Surprising, she is a member of the Democrat party.
    Surprising, they are always trying to put more roadblocks in the path of those who wish to exercise their God given rights of self protection.

    • Kenneth America December 4, 2015, 5:58 pm

      Let’s not miss that Democrat Representative Waites has her own carry permit.

      QUOTE Waites said that she knew very little about firearms when she first obtained her carry permit.
      “If you’re going to have a weapon on your person, you most certainly need to at least know how to handle it,” she said. CLOSE QUOTE

  • davud December 4, 2015, 11:10 am

    i’m all for training and qualifying or no permit. i’ve met carriers who’ve never even fired a gun; god help anyone nearby when they’re handling their pistol. with rights come responsibilities, and when the consequence of ignoring those responsibilities is potentially fatal, we as a community have to do more than hope for the best.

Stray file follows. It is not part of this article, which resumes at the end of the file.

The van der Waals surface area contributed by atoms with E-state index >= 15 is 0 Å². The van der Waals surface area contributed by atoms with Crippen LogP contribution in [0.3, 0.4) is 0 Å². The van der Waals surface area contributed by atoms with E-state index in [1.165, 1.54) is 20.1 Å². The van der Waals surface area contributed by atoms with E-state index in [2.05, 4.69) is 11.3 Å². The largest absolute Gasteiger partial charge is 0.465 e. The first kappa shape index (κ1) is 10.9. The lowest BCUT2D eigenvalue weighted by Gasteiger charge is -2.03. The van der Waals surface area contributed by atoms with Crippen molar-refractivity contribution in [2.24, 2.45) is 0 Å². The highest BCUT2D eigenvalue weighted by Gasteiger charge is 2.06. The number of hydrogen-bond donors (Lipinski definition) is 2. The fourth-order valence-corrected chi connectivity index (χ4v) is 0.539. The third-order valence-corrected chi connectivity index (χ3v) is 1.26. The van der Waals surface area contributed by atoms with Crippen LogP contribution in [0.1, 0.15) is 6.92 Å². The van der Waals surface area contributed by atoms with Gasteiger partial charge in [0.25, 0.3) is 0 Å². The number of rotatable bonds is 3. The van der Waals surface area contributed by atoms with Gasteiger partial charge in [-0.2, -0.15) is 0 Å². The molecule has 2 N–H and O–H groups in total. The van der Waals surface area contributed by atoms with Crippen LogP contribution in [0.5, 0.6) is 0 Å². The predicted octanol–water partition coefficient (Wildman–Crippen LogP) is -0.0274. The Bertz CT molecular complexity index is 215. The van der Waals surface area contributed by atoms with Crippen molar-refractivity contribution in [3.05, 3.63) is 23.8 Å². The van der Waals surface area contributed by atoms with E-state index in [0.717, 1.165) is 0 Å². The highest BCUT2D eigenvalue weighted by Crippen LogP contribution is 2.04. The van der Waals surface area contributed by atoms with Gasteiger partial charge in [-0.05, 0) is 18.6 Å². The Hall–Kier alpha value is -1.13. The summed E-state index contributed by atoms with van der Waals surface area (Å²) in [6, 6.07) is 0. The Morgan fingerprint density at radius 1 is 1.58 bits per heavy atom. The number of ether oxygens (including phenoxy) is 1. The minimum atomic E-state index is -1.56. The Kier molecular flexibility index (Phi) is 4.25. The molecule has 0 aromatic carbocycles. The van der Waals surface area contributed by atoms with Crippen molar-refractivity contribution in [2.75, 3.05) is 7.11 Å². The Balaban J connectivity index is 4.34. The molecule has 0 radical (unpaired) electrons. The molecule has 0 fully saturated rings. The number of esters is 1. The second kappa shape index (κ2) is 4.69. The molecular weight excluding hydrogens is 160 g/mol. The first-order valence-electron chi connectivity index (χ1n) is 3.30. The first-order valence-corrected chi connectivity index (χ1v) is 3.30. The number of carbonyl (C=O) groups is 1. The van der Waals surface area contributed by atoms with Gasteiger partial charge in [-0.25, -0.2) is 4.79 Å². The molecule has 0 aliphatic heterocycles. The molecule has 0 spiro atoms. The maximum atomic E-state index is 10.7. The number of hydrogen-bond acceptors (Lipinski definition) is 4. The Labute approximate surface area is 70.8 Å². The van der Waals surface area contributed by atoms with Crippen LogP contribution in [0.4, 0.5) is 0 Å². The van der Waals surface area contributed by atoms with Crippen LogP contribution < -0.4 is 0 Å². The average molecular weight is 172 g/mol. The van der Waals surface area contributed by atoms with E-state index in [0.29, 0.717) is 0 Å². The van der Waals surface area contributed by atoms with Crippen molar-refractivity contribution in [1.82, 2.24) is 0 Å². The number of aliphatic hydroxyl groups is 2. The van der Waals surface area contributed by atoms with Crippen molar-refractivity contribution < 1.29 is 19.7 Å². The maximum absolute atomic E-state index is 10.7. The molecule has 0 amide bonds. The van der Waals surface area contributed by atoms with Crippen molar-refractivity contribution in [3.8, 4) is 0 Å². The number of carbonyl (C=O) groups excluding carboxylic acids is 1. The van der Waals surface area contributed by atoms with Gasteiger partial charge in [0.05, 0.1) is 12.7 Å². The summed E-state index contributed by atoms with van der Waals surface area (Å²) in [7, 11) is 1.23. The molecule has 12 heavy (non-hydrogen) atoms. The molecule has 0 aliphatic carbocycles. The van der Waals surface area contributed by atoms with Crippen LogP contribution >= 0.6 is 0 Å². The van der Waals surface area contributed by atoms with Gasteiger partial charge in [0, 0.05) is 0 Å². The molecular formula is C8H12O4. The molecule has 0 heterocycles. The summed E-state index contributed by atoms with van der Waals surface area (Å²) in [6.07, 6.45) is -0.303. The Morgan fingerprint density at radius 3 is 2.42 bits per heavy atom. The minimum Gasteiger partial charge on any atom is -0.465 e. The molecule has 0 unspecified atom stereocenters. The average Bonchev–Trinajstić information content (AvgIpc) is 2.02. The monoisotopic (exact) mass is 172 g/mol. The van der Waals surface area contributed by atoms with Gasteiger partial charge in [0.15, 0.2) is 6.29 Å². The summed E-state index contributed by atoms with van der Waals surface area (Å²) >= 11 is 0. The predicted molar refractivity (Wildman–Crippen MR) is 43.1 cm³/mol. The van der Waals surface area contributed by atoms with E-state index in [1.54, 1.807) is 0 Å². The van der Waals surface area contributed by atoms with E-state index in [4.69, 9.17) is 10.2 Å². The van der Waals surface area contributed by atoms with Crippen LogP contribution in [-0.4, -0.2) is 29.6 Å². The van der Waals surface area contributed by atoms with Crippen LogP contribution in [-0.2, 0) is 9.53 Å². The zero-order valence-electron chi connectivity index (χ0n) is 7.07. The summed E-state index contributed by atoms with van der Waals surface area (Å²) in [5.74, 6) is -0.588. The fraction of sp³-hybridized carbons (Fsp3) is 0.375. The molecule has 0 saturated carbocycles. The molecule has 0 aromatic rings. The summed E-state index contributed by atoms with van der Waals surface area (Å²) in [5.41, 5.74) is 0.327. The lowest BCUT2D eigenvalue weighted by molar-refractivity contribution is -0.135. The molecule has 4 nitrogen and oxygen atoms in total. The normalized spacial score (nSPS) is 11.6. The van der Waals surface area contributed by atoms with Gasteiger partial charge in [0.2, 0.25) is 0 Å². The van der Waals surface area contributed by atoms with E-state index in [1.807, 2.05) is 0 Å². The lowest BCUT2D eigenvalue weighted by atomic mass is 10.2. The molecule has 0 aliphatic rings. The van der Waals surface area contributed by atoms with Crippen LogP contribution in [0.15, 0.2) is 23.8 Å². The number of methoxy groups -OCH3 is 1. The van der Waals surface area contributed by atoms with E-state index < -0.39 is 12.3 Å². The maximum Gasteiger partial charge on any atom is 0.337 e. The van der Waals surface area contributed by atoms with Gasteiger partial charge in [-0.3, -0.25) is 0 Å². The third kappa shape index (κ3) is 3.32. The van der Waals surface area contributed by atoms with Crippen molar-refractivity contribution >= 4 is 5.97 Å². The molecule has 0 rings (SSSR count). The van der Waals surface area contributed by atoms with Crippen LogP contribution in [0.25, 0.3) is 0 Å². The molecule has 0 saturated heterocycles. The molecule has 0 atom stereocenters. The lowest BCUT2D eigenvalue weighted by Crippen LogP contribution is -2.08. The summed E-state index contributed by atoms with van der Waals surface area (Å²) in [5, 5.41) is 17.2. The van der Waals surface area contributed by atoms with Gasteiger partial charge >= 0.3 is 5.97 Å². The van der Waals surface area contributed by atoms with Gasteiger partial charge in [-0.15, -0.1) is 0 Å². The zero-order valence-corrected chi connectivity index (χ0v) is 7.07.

• CommonSenseAdvocate December 4, 2015, 11:09 am

    Interesting that people argue that it is a hardship to go out of your way to simply obtain a “photo ID” in order to vote (i.e. proving you are who you say you are when exercising your right to vote) and an infringement on citizens’ constitutional right to vote. Yet many of those same folks do not see required training to “bear arms” as an infringement of another constitutional right. (Nor does it seem that many of them having a problem with totally squelching a constitutional right.)

    Having said that, there is a lot of common sense that if you do own and/or are carrying a weapon to be used for self-defense or in the defense of others to have a strong comfort level with whatever weapons you are most likely to need, especially if other innocent people may be affected. Whether it is going to the shooting range and becoming highly proficient with your personal gun(s), renting other common weapons to practice with them (both revolver and semi-automatic), or seeking formal training from certified training, all are good ideas and have much merit.